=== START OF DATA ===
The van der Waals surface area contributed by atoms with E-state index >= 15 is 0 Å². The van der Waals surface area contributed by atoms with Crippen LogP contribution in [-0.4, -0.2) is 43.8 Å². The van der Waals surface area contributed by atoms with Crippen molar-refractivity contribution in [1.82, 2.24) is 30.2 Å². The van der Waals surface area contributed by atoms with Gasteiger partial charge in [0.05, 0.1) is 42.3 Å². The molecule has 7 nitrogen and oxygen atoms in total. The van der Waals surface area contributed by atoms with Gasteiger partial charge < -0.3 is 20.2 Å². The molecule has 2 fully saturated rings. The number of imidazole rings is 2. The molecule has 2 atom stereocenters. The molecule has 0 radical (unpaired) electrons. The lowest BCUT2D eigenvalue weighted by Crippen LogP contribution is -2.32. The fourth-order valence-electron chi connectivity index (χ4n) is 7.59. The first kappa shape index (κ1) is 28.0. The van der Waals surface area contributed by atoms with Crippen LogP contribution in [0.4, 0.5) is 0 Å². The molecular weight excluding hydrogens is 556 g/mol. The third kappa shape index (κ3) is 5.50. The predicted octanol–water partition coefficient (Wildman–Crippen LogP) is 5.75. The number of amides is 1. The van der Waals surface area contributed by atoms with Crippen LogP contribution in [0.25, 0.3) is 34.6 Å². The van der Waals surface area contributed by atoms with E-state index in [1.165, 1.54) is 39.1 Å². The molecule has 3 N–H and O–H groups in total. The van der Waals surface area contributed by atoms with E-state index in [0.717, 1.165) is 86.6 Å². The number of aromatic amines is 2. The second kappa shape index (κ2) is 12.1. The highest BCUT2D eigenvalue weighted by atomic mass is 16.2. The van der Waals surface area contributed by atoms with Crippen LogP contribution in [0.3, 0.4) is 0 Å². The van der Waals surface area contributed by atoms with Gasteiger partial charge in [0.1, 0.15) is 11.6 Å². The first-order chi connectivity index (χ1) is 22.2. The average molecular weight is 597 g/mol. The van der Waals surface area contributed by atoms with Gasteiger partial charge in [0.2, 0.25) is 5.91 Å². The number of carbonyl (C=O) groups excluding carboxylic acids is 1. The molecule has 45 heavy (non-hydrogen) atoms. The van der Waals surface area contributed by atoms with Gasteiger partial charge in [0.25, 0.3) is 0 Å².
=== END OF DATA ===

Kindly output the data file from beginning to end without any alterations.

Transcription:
The van der Waals surface area contributed by atoms with E-state index >= 15 is 0 Å². The van der Waals surface area contributed by atoms with Crippen LogP contribution in [-0.4, -0.2) is 43.8 Å². The van der Waals surface area contributed by atoms with Crippen molar-refractivity contribution in [1.82, 2.24) is 30.2 Å². The van der Waals surface area contributed by atoms with Gasteiger partial charge in [0.05, 0.1) is 42.3 Å². The molecule has 7 nitrogen and oxygen atoms in total. The van der Waals surface area contributed by atoms with Gasteiger partial charge < -0.3 is 20.2 Å². The molecule has 2 fully saturated rings. The number of imidazole rings is 2. The molecule has 2 atom stereocenters. The molecule has 0 radical (unpaired) electrons. The lowest BCUT2D eigenvalue weighted by Crippen LogP contribution is -2.32. The fourth-order valence-electron chi connectivity index (χ4n) is 7.59. The first kappa shape index (κ1) is 28.0. The van der Waals surface area contributed by atoms with Crippen LogP contribution in [0.4, 0.5) is 0 Å². The molecular weight excluding hydrogens is 556 g/mol. The third kappa shape index (κ3) is 5.50. The predicted octanol–water partition coefficient (Wildman–Crippen LogP) is 5.75. The number of amides is 1. The van der Waals surface area contributed by atoms with Crippen LogP contribution in [0.25, 0.3) is 34.6 Å². The van der Waals surface area contributed by atoms with E-state index in [1.165, 1.54) is 39.1 Å². The molecule has 3 N–H and O–H groups in total. The van der Waals surface area contributed by atoms with E-state index in [0.717, 1.165) is 86.6 Å². The number of aromatic amines is 2. The second kappa shape index (κ2) is 12.1. The highest BCUT2D eigenvalue weighted by atomic mass is 16.2. The van der Waals surface area contributed by atoms with Crippen LogP contribution in [0.3, 0.4) is 0 Å². The van der Waals surface area contributed by atoms with Gasteiger partial charge in [0.1, 0.15) is 11.6 Å². The first-order chi connectivity index (χ1) is 22.2. The average molecular weight is 597 g/mol. The van der Waals surface area contributed by atoms with Gasteiger partial charge in [0.2, 0.25) is 5.91 Å². The number of carbonyl (C=O) groups excluding carboxylic acids is 1. The molecule has 45 heavy (non-hydrogen) atoms. The van der Waals surface area contributed by atoms with Gasteiger partial charge in [0.25, 0.3) is 0 Å².